State seeking to have St. Lawrence River declared off limits to boater waste discharges
The state is seeking “vessel waste no discharge zone” status for the St. Lawrence River.
The state Department of Environmental Conservation, Environmental Facilities Corporation and the Department of State have submitted petitions to the U.S. Environmental Protection Agency for the designation under Clean Water Act protocols.A “no discharge zone” designation means that boaters and shippers are not allowed to discharge their on-board sewage into the water. Boaters must instead dispose of their sewage at pump-out stations that are available for recreational boater use.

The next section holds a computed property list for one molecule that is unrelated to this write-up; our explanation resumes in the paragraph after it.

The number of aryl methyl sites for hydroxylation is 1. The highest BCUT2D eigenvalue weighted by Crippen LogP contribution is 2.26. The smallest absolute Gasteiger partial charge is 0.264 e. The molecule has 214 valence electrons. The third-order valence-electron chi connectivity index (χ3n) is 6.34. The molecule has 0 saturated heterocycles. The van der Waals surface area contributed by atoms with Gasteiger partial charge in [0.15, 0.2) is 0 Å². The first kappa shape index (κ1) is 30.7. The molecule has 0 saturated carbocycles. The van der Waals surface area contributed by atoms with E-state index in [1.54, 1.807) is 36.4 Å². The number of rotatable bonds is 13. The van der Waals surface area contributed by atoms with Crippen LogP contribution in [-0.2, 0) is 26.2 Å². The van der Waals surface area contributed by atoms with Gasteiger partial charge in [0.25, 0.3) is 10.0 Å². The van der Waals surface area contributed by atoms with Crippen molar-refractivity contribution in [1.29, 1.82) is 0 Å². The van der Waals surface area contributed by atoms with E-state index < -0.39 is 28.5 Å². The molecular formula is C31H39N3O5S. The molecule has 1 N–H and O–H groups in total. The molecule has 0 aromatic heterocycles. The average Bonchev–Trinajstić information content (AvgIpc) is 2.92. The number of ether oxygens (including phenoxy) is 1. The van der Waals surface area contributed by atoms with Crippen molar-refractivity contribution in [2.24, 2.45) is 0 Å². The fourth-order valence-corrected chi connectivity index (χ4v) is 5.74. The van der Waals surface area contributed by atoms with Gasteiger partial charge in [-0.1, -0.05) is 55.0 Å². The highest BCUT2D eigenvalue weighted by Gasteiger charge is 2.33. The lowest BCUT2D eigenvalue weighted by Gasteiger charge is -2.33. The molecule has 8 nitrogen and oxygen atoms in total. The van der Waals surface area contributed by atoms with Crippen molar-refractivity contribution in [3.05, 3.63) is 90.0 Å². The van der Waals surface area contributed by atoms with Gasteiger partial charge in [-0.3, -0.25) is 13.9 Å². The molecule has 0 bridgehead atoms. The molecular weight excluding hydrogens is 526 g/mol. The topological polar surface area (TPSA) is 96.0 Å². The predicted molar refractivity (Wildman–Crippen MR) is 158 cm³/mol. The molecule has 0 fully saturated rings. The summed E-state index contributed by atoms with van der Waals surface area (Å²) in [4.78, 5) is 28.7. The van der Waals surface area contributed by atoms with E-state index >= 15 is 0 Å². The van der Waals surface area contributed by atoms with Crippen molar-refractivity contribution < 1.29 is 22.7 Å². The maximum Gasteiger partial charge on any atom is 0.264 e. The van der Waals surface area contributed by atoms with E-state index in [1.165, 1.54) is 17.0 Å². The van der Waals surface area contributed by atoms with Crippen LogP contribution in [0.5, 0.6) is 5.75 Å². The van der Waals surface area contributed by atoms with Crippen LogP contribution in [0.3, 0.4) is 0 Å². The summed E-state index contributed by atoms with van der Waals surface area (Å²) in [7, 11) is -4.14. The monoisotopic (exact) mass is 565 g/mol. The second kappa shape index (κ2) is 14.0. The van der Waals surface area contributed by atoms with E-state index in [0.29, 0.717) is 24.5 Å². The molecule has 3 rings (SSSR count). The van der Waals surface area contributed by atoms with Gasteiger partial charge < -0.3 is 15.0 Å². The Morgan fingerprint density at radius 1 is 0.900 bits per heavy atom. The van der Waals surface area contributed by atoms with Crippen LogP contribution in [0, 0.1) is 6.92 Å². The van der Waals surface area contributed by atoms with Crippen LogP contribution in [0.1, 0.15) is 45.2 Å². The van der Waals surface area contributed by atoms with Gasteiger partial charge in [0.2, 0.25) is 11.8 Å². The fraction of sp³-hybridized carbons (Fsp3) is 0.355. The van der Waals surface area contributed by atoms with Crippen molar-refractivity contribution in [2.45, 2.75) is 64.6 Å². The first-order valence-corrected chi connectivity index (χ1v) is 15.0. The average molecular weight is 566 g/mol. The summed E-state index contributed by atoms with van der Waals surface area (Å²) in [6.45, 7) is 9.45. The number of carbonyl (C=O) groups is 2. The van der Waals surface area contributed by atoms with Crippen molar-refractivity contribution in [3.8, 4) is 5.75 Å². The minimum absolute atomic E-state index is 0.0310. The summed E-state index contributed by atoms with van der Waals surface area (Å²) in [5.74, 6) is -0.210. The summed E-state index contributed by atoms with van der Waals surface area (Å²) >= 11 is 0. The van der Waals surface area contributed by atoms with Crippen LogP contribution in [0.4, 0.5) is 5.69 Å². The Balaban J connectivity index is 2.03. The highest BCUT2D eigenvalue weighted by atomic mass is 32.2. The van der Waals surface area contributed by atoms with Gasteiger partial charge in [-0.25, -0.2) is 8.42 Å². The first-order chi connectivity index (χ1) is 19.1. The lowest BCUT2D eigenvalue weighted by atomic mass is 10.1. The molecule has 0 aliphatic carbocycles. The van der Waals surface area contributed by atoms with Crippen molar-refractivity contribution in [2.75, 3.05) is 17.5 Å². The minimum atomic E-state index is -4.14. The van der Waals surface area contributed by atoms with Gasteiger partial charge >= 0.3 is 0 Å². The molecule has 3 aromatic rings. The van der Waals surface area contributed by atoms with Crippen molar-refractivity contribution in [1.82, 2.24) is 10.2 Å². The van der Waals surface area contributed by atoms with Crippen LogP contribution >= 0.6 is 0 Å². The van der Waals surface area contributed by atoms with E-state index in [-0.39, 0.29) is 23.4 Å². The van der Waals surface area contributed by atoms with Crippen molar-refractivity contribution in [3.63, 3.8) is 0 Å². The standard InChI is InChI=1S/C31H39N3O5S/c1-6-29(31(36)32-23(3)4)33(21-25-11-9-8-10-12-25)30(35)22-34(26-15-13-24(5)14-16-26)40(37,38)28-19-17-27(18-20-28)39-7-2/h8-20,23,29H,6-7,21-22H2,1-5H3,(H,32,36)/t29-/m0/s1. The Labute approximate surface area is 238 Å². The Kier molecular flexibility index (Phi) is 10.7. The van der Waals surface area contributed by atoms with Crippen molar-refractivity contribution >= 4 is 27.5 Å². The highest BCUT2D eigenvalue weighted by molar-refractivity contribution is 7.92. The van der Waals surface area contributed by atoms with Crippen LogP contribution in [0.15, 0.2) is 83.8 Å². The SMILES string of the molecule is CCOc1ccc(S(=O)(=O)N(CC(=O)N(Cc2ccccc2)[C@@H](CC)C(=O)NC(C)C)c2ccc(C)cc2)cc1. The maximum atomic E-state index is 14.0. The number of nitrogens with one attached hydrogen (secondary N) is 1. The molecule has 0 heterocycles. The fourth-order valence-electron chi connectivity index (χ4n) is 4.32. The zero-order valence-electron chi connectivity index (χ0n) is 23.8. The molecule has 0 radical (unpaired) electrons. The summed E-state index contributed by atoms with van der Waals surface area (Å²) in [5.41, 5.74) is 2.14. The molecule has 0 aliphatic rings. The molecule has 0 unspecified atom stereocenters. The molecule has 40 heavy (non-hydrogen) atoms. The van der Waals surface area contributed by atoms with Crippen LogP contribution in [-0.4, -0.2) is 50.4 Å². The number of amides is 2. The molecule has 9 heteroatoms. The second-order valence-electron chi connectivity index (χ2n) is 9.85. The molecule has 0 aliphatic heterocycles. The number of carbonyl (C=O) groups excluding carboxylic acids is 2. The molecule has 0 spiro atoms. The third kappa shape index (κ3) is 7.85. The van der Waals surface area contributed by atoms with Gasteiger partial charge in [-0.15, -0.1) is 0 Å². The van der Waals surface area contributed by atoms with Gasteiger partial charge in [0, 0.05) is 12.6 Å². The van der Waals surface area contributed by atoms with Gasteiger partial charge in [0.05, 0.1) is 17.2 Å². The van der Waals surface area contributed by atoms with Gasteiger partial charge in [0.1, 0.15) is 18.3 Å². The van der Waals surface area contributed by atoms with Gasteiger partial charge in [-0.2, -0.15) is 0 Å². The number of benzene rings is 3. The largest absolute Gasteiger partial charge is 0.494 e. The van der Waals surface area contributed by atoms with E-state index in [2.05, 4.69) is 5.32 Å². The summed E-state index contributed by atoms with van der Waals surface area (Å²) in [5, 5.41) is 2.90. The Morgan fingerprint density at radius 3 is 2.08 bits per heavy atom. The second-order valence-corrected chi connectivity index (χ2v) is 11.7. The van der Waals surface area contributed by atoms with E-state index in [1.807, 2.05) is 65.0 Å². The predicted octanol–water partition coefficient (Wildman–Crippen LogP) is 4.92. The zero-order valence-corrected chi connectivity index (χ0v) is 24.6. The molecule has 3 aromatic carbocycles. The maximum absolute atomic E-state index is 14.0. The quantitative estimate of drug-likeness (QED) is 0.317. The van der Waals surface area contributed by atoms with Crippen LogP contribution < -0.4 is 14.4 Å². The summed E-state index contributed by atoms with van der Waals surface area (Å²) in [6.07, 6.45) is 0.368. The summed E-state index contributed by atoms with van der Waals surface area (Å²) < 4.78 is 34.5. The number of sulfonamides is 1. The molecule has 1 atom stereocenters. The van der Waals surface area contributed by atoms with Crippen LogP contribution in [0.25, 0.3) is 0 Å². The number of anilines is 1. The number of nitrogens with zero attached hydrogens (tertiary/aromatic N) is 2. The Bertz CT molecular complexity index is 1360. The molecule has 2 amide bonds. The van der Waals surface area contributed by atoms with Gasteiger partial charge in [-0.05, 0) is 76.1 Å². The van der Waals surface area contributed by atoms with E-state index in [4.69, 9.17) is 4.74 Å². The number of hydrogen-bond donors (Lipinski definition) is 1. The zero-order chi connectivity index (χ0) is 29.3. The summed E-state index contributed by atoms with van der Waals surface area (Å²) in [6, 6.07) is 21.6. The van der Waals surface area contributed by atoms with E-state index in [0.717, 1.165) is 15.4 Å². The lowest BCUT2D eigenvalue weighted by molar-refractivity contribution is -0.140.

DEC Commissioner Joe Martens says the state has helped establish and annually supports 37 pump-out facilities on the St. Lawrence River and on Lake Erie, providing recreational boaters with access to stations for the safe disposal of septic waste.
The designation would be aimed at reducing pollution on the waterways.
Both treated and untreated wastes can deliver pathogens and toxins to local waters and contribute to harmful nutrient loadings, according to the DEC. Waste treated by on-board septic systems often contains chemical additives such as formaldehyde, phenyls and chlorine. These pollutants can harm water quality, pose a risk to people’s health, and impair marine life and habitats.
Approval of the Lake Erie and St. Lawrence River petitions would extend protection to all of New York’s Great Lakes and St. Lawrence River shoreline. Lake Ontario was designated a No Discharge Zone in 2011.